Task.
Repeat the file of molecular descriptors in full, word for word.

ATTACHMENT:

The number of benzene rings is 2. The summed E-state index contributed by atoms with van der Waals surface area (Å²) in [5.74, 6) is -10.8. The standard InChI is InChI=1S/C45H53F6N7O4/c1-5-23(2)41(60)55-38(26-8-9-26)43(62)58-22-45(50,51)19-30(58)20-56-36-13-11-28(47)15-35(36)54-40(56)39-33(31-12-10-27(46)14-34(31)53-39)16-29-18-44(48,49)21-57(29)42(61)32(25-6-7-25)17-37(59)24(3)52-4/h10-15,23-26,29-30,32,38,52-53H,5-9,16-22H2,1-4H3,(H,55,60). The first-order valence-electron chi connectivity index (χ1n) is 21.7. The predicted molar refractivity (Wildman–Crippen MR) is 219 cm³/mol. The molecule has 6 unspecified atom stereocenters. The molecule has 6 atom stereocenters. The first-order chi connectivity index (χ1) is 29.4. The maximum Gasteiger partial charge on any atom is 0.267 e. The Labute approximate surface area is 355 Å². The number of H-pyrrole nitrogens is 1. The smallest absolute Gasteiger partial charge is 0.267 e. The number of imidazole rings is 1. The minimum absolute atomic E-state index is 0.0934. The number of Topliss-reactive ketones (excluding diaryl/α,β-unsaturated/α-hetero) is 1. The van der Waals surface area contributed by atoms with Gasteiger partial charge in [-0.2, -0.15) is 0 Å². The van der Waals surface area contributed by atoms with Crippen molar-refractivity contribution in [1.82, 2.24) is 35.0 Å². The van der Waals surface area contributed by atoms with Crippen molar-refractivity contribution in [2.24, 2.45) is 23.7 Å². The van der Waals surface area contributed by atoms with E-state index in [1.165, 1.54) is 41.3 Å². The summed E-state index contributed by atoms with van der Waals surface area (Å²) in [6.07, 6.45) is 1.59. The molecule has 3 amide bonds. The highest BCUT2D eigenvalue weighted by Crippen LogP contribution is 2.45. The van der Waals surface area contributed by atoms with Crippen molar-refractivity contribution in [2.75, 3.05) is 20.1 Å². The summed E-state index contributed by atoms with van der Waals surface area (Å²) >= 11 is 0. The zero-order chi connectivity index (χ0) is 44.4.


The number of benzene rings is 2. The summed E-state index contributed by atoms with van der Waals surface area (Å²) in [5.74, 6) is -10.8. The standard InChI is InChI=1S/C45H53F6N7O4/c1-5-23(2)41(60)55-38(26-8-9-26)43(62)58-22-45(50,51)19-30(58)20-56-36-13-11-28(47)15-35(36)54-40(56)39-33(31-12-10-27(46)14-34(31)53-39)16-29-18-44(48,49)21-57(29)42(61)32(25-6-7-25)17-37(59)24(3)52-4/h10-15,23-26,29-30,32,38,52-53H,5-9,16-22H2,1-4H3,(H,55,60). The first-order valence-electron chi connectivity index (χ1n) is 21.7. The predicted molar refractivity (Wildman–Crippen MR) is 219 cm³/mol. The molecule has 6 unspecified atom stereocenters. The molecule has 6 atom stereocenters. The first-order chi connectivity index (χ1) is 29.4. The maximum Gasteiger partial charge on any atom is 0.267 e. The Labute approximate surface area is 355 Å². The number of H-pyrrole nitrogens is 1. The smallest absolute Gasteiger partial charge is 0.267 e. The number of imidazole rings is 1. The minimum absolute atomic E-state index is 0.0934. The number of Topliss-reactive ketones (excluding diaryl/α,β-unsaturated/α-hetero) is 1. The van der Waals surface area contributed by atoms with Gasteiger partial charge in [-0.2, -0.15) is 0 Å². The van der Waals surface area contributed by atoms with Crippen molar-refractivity contribution in [1.82, 2.24) is 35.0 Å². The van der Waals surface area contributed by atoms with Crippen molar-refractivity contribution in [2.24, 2.45) is 23.7 Å². The van der Waals surface area contributed by atoms with E-state index in [1.165, 1.54) is 41.3 Å². The summed E-state index contributed by atoms with van der Waals surface area (Å²) in [6.07, 6.45) is 1.59. The molecule has 3 amide bonds. The highest BCUT2D eigenvalue weighted by Crippen LogP contribution is 2.45. The van der Waals surface area contributed by atoms with Crippen molar-refractivity contribution in [2.75, 3.05) is 20.1 Å². The summed E-state index contributed by atoms with van der Waals surface area (Å²) >= 11 is 0. The zero-order chi connectivity index (χ0) is 44.4.